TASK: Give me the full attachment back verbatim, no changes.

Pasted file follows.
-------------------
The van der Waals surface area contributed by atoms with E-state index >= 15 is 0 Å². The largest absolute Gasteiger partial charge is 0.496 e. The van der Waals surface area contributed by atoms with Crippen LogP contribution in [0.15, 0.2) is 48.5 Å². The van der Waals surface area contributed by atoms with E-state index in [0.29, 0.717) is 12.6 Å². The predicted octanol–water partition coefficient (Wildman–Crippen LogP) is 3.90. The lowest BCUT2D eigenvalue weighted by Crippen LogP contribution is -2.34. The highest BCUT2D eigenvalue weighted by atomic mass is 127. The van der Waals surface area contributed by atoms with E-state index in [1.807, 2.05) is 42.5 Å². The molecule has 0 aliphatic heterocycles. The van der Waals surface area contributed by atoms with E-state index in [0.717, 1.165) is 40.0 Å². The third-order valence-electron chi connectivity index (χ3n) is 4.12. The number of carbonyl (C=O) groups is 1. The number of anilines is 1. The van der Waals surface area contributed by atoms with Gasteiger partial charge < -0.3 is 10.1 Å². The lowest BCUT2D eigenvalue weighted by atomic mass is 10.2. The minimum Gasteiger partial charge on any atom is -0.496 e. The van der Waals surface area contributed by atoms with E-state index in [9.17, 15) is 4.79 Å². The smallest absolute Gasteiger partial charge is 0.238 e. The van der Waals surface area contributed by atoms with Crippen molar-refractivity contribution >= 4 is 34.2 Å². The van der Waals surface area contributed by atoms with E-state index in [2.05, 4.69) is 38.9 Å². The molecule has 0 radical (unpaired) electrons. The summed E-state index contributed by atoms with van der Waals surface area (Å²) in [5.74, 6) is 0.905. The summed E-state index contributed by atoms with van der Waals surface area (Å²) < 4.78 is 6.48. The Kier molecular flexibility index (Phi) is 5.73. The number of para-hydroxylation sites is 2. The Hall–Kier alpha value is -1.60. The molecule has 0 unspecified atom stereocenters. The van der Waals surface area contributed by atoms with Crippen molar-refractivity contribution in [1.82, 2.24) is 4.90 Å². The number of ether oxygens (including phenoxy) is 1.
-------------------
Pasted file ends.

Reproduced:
The van der Waals surface area contributed by atoms with E-state index >= 15 is 0 Å². The largest absolute Gasteiger partial charge is 0.496 e. The van der Waals surface area contributed by atoms with Crippen LogP contribution in [0.15, 0.2) is 48.5 Å². The van der Waals surface area contributed by atoms with E-state index in [0.29, 0.717) is 12.6 Å². The predicted octanol–water partition coefficient (Wildman–Crippen LogP) is 3.90. The lowest BCUT2D eigenvalue weighted by Crippen LogP contribution is -2.34. The highest BCUT2D eigenvalue weighted by atomic mass is 127. The van der Waals surface area contributed by atoms with E-state index in [1.807, 2.05) is 42.5 Å². The molecule has 0 aliphatic heterocycles. The van der Waals surface area contributed by atoms with E-state index in [0.717, 1.165) is 40.0 Å². The third-order valence-electron chi connectivity index (χ3n) is 4.12. The number of carbonyl (C=O) groups is 1. The number of anilines is 1. The van der Waals surface area contributed by atoms with Gasteiger partial charge < -0.3 is 10.1 Å². The lowest BCUT2D eigenvalue weighted by atomic mass is 10.2. The minimum Gasteiger partial charge on any atom is -0.496 e. The van der Waals surface area contributed by atoms with E-state index in [9.17, 15) is 4.79 Å². The smallest absolute Gasteiger partial charge is 0.238 e. The van der Waals surface area contributed by atoms with Crippen molar-refractivity contribution >= 4 is 34.2 Å². The van der Waals surface area contributed by atoms with E-state index in [2.05, 4.69) is 38.9 Å². The molecule has 0 radical (unpaired) electrons. The summed E-state index contributed by atoms with van der Waals surface area (Å²) in [5.74, 6) is 0.905. The summed E-state index contributed by atoms with van der Waals surface area (Å²) < 4.78 is 6.48. The Kier molecular flexibility index (Phi) is 5.73. The number of para-hydroxylation sites is 2. The Hall–Kier alpha value is -1.60. The molecule has 0 unspecified atom stereocenters. The van der Waals surface area contributed by atoms with Crippen molar-refractivity contribution in [1.82, 2.24) is 4.90 Å². The number of ether oxygens (including phenoxy) is 1.